Honor image rights when selecting impactful images
Great images help audiences grasp concepts faster and retain information longer. When communicated orally, we only remember 10% of a message, while adding a picture increases retention to a whopping 65%. Yes, a picture is worth a thousand words.
Get free images from sources you trust
When searching for photos or illustrations, I prefer to use Pixabay, Pexels and Upsplash, one of Denise Wakeman’s choices (The Blog Squad) which will email free images regularly as will Snappa, Stocksnap and Stokpic.
Two things to be careful about: 1) avoid suspicious sites offering free images and 2) don’t make the mistake of using images without permission that require it (See “Control Content Rights When Sharing”).
Make good choices about the sources for your free images. I prefer using trustworthy sites primarily. Although when I do need to search on Google, as many do, I make sure to select images with licenses allowing me to use images freely, share or modify commercially. At Google Images, choose Settings/Advanced search/Usage rights/Free to use, share or modify, even commercially.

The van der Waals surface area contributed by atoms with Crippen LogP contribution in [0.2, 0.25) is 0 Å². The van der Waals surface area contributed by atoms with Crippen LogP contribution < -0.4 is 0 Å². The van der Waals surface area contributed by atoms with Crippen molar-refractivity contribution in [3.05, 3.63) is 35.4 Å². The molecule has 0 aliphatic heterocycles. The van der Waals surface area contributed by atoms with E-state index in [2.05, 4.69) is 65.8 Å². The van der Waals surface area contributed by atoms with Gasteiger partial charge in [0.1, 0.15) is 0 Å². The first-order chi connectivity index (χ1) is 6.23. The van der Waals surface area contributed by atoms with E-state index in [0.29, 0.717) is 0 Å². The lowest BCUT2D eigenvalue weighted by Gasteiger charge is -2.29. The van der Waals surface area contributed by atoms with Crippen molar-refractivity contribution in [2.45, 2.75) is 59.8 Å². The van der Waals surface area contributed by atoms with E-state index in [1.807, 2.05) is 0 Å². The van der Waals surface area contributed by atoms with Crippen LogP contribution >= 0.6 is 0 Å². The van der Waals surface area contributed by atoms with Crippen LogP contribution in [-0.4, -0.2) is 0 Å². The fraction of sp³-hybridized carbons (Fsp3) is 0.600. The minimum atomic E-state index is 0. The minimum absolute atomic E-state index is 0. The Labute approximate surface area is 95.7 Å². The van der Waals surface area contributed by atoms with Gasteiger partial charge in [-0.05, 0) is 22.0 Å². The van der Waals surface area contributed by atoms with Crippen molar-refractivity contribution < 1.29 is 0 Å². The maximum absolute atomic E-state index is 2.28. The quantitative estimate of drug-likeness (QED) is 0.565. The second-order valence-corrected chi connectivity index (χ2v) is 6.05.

Create and resize images
You don’t have to be a graphic designer to make great visual communications for blogs, sites, presentations and more. Go to Canva.com to find, modify and create images easily. (Denise likes this one too as well as PicMonkey and Stencil). Use Picresize to resize images and Tiny PNG to compress files and maximize loading speed.
When you just can’t find what you are looking for, check Canva, Shutterstock or Getty Images for the inspiring graphic you need. If you buy images with that require ongoing royalties, keep track of those payment deadlines with the Image Inventory Template (“Track Images With Inventory Template”).
Sometimes you find a chart or image you really want to share in your content; don’t hesitate to reach out and as for permission. When I do it, I offer to give attribution. I recommend you save an email giving you permission with any caveats.
Carefully choose images and look for licenses and restrictions, such as Creative Commons rights. Here’s an example of a license to use images freely at Stokpic.
Create an image in less than a minute here at Snappa.